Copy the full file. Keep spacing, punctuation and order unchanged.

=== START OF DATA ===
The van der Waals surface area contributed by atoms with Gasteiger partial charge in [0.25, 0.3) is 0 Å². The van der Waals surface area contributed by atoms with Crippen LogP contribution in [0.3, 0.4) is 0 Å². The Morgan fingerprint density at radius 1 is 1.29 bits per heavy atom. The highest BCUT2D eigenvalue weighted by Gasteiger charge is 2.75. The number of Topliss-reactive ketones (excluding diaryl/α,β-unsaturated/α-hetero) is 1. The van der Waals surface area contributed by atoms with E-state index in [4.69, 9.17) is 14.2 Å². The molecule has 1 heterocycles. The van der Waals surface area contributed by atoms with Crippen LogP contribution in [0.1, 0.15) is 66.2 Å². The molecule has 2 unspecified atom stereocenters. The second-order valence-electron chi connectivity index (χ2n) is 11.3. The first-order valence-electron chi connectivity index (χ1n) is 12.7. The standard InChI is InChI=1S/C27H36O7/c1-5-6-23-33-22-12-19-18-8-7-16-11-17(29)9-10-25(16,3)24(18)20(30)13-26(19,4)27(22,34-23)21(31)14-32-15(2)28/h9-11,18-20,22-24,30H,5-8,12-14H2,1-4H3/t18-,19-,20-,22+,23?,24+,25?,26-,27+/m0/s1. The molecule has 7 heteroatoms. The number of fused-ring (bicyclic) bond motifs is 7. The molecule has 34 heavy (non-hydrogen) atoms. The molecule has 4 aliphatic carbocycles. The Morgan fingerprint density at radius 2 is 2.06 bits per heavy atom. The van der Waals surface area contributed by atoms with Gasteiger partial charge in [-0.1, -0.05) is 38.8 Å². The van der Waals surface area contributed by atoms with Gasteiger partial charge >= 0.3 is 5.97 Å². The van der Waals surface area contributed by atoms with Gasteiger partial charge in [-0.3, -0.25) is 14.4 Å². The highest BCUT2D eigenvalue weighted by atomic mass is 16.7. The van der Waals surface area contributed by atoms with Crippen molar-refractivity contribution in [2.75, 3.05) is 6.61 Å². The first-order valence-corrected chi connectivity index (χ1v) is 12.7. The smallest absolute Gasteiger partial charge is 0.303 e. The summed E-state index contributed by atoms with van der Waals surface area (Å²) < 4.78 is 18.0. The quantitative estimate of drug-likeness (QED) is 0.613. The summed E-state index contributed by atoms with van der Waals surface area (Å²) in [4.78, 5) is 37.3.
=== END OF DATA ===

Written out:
The van der Waals surface area contributed by atoms with Gasteiger partial charge in [0.25, 0.3) is 0 Å². The van der Waals surface area contributed by atoms with Crippen LogP contribution in [0.3, 0.4) is 0 Å². The Morgan fingerprint density at radius 1 is 1.29 bits per heavy atom. The highest BCUT2D eigenvalue weighted by Gasteiger charge is 2.75. The number of Topliss-reactive ketones (excluding diaryl/α,β-unsaturated/α-hetero) is 1. The van der Waals surface area contributed by atoms with E-state index in [4.69, 9.17) is 14.2 Å². The molecule has 1 heterocycles. The van der Waals surface area contributed by atoms with Crippen LogP contribution in [0.1, 0.15) is 66.2 Å². The molecule has 2 unspecified atom stereocenters. The second-order valence-electron chi connectivity index (χ2n) is 11.3. The first-order valence-electron chi connectivity index (χ1n) is 12.7. The standard InChI is InChI=1S/C27H36O7/c1-5-6-23-33-22-12-19-18-8-7-16-11-17(29)9-10-25(16,3)24(18)20(30)13-26(19,4)27(22,34-23)21(31)14-32-15(2)28/h9-11,18-20,22-24,30H,5-8,12-14H2,1-4H3/t18-,19-,20-,22+,23?,24+,25?,26-,27+/m0/s1. The molecule has 7 heteroatoms. The number of fused-ring (bicyclic) bond motifs is 7. The molecule has 34 heavy (non-hydrogen) atoms. The molecule has 4 aliphatic carbocycles. The Morgan fingerprint density at radius 2 is 2.06 bits per heavy atom. The van der Waals surface area contributed by atoms with Gasteiger partial charge in [-0.1, -0.05) is 38.8 Å². The van der Waals surface area contributed by atoms with Gasteiger partial charge >= 0.3 is 5.97 Å². The van der Waals surface area contributed by atoms with Gasteiger partial charge in [-0.3, -0.25) is 14.4 Å². The highest BCUT2D eigenvalue weighted by atomic mass is 16.7. The van der Waals surface area contributed by atoms with Crippen molar-refractivity contribution in [2.75, 3.05) is 6.61 Å². The first-order valence-corrected chi connectivity index (χ1v) is 12.7. The smallest absolute Gasteiger partial charge is 0.303 e. The summed E-state index contributed by atoms with van der Waals surface area (Å²) < 4.78 is 18.0. The quantitative estimate of drug-likeness (QED) is 0.613. The summed E-state index contributed by atoms with van der Waals surface area (Å²) in [4.78, 5) is 37.3.